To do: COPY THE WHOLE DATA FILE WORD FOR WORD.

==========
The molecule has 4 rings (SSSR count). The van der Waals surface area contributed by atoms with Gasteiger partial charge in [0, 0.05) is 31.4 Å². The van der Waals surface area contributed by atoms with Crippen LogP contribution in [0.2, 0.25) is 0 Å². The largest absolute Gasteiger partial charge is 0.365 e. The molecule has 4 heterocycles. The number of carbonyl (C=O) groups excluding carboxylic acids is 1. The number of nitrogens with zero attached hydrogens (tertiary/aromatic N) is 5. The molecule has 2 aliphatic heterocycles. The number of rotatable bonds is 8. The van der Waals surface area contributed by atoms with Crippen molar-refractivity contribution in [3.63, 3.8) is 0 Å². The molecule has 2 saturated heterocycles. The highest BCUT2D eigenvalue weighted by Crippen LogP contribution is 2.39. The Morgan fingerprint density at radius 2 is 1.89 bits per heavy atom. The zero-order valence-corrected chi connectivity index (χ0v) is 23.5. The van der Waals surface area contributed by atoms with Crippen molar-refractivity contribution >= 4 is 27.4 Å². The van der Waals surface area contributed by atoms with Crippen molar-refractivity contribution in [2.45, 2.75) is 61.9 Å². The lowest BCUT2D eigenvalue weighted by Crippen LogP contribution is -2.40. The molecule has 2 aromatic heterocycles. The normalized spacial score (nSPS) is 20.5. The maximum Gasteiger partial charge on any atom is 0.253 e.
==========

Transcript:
The molecule has 4 rings (SSSR count). The van der Waals surface area contributed by atoms with Gasteiger partial charge in [0, 0.05) is 31.4 Å². The van der Waals surface area contributed by atoms with Crippen LogP contribution in [0.2, 0.25) is 0 Å². The largest absolute Gasteiger partial charge is 0.365 e. The molecule has 4 heterocycles. The number of carbonyl (C=O) groups excluding carboxylic acids is 1. The number of nitrogens with zero attached hydrogens (tertiary/aromatic N) is 5. The molecule has 2 aliphatic heterocycles. The number of rotatable bonds is 8. The van der Waals surface area contributed by atoms with Crippen molar-refractivity contribution in [3.63, 3.8) is 0 Å². The molecule has 2 saturated heterocycles. The highest BCUT2D eigenvalue weighted by Crippen LogP contribution is 2.39. The Morgan fingerprint density at radius 2 is 1.89 bits per heavy atom. The zero-order valence-corrected chi connectivity index (χ0v) is 23.5. The van der Waals surface area contributed by atoms with Crippen molar-refractivity contribution >= 4 is 27.4 Å². The van der Waals surface area contributed by atoms with Crippen molar-refractivity contribution in [2.45, 2.75) is 61.9 Å². The lowest BCUT2D eigenvalue weighted by Crippen LogP contribution is -2.40. The molecule has 2 aromatic heterocycles. The normalized spacial score (nSPS) is 20.5. The maximum Gasteiger partial charge on any atom is 0.253 e.